So, when do we make a decision based on furthering our personal growth and making our current self happy, and when do we make a decision based on what’s best for the environment and what will allow us to achieve a goal that has a greater impact on bettering the planet?
My good friend Claire came to visit recently. We had some good long chats on our hiking journeys in Arthur’s Pass here in New Zealand and on our long drives from the East to West Coast. Claire is very much a social justice advocate, just as I am very much an environmental advocate. We complement each other well and learn a lot from each other’s ramblings. I adore being around people with a similar drive but different passions. It’s refreshing to both provide and feed off of someone’s energy, necessary in a time when our own energy can rapidly be depleted by a lack of motivation and disappointment. She talked about similar concerns with travel - is it responsible? When are certain places best left unvisited? Tourism can certainly change the values of a place; catering to visitors can mask or completely take over the culture. Money can cause people to do desperate things at the risk of losing their sense of identity or their heritage. And if you travel to places where this is happening, are you contributing to this fast globalization? Should you just…not go? Even if you’re committed to eco-friendly, ethical, or mindful travel, your presence in a place still has an impact. Can you ensure it’s a positive one?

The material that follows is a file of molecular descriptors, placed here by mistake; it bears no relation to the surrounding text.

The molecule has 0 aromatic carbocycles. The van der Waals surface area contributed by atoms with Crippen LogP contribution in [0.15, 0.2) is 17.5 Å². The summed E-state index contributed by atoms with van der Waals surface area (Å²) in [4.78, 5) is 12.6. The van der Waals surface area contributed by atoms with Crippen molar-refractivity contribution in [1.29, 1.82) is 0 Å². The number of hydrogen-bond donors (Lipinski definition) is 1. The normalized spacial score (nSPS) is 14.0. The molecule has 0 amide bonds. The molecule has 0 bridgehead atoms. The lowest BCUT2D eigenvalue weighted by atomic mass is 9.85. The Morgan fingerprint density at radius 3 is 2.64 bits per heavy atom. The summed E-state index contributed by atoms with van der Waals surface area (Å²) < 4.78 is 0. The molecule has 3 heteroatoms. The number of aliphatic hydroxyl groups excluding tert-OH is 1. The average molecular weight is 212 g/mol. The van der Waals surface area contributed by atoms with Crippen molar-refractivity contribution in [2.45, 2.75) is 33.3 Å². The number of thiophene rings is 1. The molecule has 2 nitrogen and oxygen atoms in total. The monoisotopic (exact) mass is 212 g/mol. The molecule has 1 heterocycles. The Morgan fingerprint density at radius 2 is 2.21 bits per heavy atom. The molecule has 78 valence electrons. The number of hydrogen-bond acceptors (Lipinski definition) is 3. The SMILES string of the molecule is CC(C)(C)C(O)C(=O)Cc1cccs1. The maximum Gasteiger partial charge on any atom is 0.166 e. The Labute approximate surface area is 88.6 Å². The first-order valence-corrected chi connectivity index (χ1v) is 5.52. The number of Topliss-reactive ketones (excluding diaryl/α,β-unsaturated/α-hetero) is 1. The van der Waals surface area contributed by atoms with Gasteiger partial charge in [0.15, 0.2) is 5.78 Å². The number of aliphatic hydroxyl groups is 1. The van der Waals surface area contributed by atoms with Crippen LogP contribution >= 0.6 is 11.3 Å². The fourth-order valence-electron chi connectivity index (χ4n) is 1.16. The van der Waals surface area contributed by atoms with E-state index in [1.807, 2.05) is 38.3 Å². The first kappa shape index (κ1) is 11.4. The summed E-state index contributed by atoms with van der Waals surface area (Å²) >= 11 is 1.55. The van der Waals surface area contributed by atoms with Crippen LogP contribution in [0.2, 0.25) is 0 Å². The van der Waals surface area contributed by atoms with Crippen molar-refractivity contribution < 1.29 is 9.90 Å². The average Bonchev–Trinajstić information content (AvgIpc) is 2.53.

But the idea of not traveling is scary too…for many of us, it is our heartbeat, our escape, our passion, our way to uncover the issues and challenges within and bring the rawest version of ourselves to the surface. It is our way to feel more connected in a world that is continually leaving us feeling disconnected.
So where do we go from here? I’ve been doing a lot of discerning and discovering as I try to figure how this all applies to my own journey and my own life. This is what I’ve come up with: right now, I feel I am meant to be exploring and meeting people. I have this intense desire to meet and collaborate with other influential individuals who want to better the world. Whether the relationships I form are purely friendship-based or turn into business partnerships is up to the Universe. I just know that I receive a lot of inspiration from the people I’ve encountered in my travels and in my line of work. So for now, until another path calls my name, this journey of exploration will continue. I want to keep connecting people to the marine environment and help them to make lasting memories with the animals that call the ocean home. I hope that I will continue to inspire others by showing them how to tackle conservation and greener living. And I hope to keep living a very salty island lifestyle (yay!).
Is anyone else out there struggling with their next steps, or how to align their career or lifestyle with their goals to live a greener life? I hear you! Send me an e-mail or comment below to spark a discussion. You never know what inspiration we might give each other, or another reader.
I’m also riding a high from seeing Xavier Rudd in concert last night here in Christchurch, and I highly recommend his concerts to anyone! He is a talented performer and really knows how to engage an audience. His performances on the harmonica and didgeridoo are INSANE.
Keep on dreaming,
Photos offered by the lovely Claire Kennedy